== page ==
For the Benefit and Enjoyment of All the People

Roosevelt Arch at the north entrance of Yellowstone National Park

When the American experiment began, no one expected it to one day be summarized brilliantly by a stone arch in the middle of an expanse of mountains, hot springs, and fountains erupting on nature’s atomic stopwatch.

“For the benefit and enjoyment of all the people”

This is the inscription on the Roosevelt Arch, which serves as the gateway to Yellowstone National Park’s north entrance. Many who cross under its protective ideology claim that it is the central ideal of the National Park System, or what some people call “America’s best idea.”

The National Park System was an unprecedented action of democracy, built to share and retain beauty that anyone is welcome to. More than a hundred years later, the parks stand out as a small part of our democracy that actually takes the values of liberty and equality seriously, but it wasn’t the earliest example of this kind of democratic innovation.

In 1731, Benjamin Franklin founded The Library Company, which is billed as the first public library in the world. At the time, book shops were scarce, and if they weren’t scarce, books were expensive, so Franklin pitched the idea of gathering the books his “society of mutual improvement,” Junto, a debate club of sorts, read and discussed on a recurring basis, placing them in the room in which they met for consistent access. The experiment worked so well that he expanded access, gathering subscriptions and donations from the people of Philadelphia.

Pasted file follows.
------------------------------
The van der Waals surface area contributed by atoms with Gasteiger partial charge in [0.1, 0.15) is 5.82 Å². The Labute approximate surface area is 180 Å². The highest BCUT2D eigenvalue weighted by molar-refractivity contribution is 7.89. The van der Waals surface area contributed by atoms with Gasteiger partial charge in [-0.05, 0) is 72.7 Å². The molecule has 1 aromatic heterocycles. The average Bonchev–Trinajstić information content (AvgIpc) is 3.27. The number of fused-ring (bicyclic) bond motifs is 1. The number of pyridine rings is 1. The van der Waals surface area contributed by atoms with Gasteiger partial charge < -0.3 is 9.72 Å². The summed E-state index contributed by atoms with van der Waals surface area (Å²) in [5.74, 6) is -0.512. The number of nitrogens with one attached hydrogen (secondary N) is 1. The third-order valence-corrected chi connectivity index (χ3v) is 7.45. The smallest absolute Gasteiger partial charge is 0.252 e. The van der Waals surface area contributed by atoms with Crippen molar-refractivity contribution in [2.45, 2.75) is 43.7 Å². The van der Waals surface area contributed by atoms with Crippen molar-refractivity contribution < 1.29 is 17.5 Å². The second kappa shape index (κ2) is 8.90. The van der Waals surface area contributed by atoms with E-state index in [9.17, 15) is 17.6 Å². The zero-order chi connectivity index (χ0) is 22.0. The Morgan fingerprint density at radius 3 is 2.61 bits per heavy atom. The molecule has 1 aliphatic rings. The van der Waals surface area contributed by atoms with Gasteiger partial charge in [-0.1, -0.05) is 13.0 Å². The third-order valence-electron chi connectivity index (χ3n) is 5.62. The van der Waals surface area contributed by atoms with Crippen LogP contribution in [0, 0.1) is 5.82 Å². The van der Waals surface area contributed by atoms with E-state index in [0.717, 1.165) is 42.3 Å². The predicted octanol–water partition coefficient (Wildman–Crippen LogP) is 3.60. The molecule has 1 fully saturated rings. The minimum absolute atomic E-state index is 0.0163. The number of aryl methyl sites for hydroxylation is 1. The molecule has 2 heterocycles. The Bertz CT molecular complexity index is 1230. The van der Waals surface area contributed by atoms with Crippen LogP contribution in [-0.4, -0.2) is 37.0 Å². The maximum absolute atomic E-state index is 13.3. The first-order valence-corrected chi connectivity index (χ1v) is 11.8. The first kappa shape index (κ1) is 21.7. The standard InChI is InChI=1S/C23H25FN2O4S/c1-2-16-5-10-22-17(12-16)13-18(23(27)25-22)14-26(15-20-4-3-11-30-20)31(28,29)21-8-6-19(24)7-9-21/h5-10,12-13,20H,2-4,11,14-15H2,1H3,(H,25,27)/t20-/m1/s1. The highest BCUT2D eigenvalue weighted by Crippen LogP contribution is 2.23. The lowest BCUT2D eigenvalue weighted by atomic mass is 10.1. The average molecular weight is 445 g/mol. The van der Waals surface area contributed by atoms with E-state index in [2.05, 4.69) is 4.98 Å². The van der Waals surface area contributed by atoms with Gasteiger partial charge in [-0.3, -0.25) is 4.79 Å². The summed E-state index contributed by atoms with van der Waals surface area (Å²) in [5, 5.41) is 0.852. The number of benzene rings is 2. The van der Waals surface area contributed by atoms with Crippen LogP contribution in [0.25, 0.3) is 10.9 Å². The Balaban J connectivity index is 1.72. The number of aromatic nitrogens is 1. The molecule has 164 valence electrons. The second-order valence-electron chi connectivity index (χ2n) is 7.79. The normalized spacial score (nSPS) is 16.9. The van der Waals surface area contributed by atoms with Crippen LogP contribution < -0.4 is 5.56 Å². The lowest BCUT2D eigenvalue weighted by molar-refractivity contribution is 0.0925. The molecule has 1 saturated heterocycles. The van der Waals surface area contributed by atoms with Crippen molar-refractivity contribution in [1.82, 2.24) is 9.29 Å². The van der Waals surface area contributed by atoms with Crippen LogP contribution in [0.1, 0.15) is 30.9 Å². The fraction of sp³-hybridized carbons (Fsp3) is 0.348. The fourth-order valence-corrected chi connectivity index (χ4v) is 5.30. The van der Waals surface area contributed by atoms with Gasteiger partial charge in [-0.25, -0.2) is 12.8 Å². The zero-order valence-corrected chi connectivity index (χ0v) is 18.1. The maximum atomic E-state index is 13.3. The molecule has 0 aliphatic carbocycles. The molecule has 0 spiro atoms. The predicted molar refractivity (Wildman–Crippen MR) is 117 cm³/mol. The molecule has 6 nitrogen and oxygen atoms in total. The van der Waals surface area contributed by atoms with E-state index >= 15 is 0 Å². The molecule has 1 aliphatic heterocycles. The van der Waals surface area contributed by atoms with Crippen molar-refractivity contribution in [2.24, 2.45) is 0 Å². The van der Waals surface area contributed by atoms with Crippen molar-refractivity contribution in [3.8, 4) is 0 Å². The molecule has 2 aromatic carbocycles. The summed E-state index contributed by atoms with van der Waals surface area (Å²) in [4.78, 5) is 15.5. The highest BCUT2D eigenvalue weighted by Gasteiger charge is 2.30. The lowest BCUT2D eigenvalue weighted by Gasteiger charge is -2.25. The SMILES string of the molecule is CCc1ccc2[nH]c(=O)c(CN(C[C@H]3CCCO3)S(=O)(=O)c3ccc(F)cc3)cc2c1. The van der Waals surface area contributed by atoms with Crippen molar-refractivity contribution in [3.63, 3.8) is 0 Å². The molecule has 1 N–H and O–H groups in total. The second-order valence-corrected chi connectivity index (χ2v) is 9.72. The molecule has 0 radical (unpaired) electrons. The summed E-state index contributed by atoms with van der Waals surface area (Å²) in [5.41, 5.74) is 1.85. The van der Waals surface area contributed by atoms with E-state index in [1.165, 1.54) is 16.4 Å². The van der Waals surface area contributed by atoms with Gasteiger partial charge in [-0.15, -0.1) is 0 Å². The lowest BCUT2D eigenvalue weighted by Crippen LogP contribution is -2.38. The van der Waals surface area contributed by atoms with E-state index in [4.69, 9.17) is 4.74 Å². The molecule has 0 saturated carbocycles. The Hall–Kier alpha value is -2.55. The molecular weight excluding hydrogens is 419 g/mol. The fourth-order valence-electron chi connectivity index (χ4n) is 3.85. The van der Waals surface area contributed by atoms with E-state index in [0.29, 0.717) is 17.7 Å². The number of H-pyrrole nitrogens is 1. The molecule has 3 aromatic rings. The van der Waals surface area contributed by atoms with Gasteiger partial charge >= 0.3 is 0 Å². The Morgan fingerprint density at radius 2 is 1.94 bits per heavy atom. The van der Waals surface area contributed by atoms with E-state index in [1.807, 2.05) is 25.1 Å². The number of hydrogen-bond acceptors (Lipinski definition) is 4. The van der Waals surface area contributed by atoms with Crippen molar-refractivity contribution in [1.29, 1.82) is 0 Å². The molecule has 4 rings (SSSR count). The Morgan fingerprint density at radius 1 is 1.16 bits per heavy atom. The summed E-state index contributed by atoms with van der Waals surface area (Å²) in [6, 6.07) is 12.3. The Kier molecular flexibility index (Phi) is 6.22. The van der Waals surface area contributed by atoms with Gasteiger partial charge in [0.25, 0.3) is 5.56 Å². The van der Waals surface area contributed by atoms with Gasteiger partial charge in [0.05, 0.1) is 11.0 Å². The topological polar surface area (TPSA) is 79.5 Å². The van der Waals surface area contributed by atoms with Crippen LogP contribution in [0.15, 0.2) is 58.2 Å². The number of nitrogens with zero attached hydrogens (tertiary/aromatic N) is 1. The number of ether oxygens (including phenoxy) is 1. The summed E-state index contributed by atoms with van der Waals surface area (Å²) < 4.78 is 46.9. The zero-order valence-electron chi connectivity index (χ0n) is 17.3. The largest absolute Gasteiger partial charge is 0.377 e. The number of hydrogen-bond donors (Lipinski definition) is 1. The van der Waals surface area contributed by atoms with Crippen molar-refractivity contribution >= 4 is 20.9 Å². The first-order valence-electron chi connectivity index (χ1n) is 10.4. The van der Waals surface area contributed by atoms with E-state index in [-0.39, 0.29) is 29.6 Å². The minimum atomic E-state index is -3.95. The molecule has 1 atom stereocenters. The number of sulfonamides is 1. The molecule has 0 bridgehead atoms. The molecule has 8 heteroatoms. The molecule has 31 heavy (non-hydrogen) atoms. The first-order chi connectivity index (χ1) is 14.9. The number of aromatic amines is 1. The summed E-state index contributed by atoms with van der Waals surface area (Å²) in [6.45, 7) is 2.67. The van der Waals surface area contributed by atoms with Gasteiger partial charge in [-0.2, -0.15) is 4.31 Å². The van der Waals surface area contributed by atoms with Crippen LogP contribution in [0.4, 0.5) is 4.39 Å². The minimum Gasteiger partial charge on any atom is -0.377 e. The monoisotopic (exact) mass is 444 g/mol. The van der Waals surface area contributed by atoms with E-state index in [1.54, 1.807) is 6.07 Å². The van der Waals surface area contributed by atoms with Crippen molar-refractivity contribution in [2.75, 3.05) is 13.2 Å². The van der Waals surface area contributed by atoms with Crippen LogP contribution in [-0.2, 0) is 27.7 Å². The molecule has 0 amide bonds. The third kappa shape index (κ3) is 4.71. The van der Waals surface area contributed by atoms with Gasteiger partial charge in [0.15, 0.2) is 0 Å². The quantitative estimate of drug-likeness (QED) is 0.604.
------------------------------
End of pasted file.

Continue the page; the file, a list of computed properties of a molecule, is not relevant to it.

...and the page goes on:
The idea of access to books caught the affection of the public, and two other libraries followed, The Darby Free Library in 1743, another subscription-supported library, and the Peterborough Town Library, the world’s first tax-supported free public library in 1833.

Though each of these libraries has their own unique “first,” each one sprung out of the same force that pushed the national parks forward: “for the benefit and enjoyment of all the people.”

When one experiences the freedom our country’s national parks offer, the feeling one gets isn’t an overwhelming sense of exercising civic democracy. When you stand at the North Rim of the Grand Canyon or stare onto the glassy water of Crater Lake, you aren’t considering the political freedoms that underpin your access to such places of beauty, but the beauty itself.